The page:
I had an accident in the early hours on my way home from work on Friday night. I hit black ice at the bottom of the lane and slid across the bend embedding my wing in the bank and narrowly missing a pole and the bridge over the canal.
Once I got my breath back from the impact I had to work out what to do. I was miles from anywhere in the deepest part of the valley with very few houses around me. Any recovery vehicle would struggle to find me let alone get there and the phone signal was patchy. I managed to push it off the bank and decided to try drive it up the windy road to the main road and to walk home from there. The car was drivable albeit strange to manoeuvre and tricky to get around a bend but I couldn’t go very fast anyway. As I drove I found myself getting angrier, my shift at the pub had gone well until the final hour when I was told the till was down again and I felt hopelessly conspired against. I simply couldn’t work out if it was me and what I was doing wrong if it was.
As I laboured to get the car up the hill I began to shout, “Fuck you, fuck you, you won’t beat me, I will not give up, I am not going back, fuck you, fuck you, fuck you.” As I shouted I cried. I cried with anger, frustration, hopelessness, despair, loneliness and fear. This was so fucking unfair and so arbitrary, I had potentially ruined my car, my only method of getting anywhere, in order to work in a place that neither valued or supported me. I was fucked and I had done it to myself.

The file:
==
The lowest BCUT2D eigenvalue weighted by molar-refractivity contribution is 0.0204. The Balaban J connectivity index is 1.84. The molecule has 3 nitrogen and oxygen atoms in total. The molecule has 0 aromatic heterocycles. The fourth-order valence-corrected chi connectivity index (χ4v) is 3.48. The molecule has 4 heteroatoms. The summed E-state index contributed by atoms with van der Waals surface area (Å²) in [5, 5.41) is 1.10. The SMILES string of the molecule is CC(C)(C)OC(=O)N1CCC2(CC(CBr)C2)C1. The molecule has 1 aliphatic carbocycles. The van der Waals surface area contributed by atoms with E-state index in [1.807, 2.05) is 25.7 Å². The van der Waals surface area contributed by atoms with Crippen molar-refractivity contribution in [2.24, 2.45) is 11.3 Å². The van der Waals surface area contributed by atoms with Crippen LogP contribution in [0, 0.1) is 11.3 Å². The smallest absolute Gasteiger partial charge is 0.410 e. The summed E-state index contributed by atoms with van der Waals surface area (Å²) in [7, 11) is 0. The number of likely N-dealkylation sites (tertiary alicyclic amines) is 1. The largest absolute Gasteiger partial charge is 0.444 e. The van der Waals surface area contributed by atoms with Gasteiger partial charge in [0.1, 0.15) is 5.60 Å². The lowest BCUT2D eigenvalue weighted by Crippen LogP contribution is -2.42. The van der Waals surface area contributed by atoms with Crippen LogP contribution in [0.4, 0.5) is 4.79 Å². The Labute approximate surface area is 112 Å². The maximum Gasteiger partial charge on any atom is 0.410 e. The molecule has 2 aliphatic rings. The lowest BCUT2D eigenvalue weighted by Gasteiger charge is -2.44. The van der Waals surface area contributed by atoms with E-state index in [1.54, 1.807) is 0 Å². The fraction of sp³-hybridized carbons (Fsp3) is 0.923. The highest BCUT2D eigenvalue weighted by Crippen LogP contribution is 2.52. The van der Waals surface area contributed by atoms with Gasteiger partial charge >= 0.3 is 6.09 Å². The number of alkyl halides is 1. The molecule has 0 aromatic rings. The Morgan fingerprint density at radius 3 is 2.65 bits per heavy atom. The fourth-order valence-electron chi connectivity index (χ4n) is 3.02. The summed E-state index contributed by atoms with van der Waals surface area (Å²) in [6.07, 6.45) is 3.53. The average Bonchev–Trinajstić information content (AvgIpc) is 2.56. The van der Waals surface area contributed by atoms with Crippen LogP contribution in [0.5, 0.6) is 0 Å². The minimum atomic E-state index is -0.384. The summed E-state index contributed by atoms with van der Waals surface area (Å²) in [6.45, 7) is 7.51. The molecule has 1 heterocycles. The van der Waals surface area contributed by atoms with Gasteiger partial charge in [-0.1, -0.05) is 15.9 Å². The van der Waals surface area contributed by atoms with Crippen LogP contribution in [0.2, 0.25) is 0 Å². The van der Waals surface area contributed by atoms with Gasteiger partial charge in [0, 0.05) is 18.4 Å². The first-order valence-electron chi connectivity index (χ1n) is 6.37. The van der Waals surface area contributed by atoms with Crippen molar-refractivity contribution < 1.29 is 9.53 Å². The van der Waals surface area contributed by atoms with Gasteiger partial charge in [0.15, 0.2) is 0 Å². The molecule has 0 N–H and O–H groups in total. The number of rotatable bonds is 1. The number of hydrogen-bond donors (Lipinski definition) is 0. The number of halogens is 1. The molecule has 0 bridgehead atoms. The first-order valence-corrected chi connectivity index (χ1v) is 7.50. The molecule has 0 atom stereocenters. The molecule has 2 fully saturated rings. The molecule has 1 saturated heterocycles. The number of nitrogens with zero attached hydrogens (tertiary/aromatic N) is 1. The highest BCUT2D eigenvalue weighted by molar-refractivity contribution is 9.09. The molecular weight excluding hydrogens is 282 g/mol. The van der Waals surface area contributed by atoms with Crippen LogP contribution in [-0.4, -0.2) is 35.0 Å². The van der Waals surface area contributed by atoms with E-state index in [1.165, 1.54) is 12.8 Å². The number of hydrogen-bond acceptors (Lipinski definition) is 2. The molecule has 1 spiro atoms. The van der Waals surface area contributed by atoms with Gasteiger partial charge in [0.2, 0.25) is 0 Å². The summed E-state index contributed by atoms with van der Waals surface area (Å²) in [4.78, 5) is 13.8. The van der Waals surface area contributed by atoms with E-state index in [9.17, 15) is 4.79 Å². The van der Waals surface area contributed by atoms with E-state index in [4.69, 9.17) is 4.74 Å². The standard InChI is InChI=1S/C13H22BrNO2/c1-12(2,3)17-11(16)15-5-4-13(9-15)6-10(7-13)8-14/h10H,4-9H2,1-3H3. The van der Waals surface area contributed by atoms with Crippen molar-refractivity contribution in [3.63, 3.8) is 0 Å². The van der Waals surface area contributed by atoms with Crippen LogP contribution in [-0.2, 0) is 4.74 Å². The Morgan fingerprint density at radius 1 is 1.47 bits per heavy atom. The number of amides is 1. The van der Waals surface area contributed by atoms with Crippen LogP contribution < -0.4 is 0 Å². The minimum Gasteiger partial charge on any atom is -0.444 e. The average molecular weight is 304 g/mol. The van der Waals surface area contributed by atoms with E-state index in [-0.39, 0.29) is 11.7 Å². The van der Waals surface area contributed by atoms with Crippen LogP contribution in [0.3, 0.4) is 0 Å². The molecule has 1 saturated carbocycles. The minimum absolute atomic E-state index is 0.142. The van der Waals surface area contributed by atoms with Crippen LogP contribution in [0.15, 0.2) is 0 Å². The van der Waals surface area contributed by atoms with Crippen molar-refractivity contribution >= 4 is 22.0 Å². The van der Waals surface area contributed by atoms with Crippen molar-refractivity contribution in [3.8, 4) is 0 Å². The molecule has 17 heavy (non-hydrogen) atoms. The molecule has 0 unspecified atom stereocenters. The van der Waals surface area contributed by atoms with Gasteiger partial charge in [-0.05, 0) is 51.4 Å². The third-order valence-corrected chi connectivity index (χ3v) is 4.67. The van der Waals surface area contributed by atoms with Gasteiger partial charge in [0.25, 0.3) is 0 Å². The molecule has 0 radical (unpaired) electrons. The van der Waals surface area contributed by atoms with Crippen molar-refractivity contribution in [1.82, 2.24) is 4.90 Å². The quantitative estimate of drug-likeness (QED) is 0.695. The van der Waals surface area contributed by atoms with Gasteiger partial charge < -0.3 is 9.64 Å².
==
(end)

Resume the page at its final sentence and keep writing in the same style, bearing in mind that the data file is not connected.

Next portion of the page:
The sound of the tyre hitting the road changed and became more uneven, thadunk, thadunk, thadunk, and the steering juddered as I took it up the narrow lane the middle of which was covered with scree and this provided some traction as what air remained left the tyre. I was still shouting but now I was crying too. I was scared, I was upset and I felt so alone. But strangely though I also knew I would get out, I knew I would survive and part of me was planning what to do when I hit the main road and again tomorrow morning when I went to recover the car.
By now the tyre was bent out of shape and rubbing against the shaft and I knew
I had to leave it so I made for a layby and got out. I rang my son and got no reply so I started to walk along the road in the direction of what oncoming traffic there was. Once a girl guide, always a girl guide.
The stars were bright and clear and somewhere inside I could enjoy the opportunity to be out here on my own. I was grateful I had dressed for the weather and wasn’t cold, it had stopped raining and I wasn’t wet. Eventually my son rang me back and came to pick me up, and by that time I could laugh as I told him about raging my way up the hill in my broken car with my broken heart providing the determination not to be defeated by this.
The next morning we went and changed the wheel to the spare. I drove it to a garage where they pronounced the wheel still round, supplied a new tyre and sorted the tracking. I have a nasty bash on the bumper, but really normal service had resumed, my car is dirty, functioning and merely sported a new wound. Much like me, it had not been defeated again.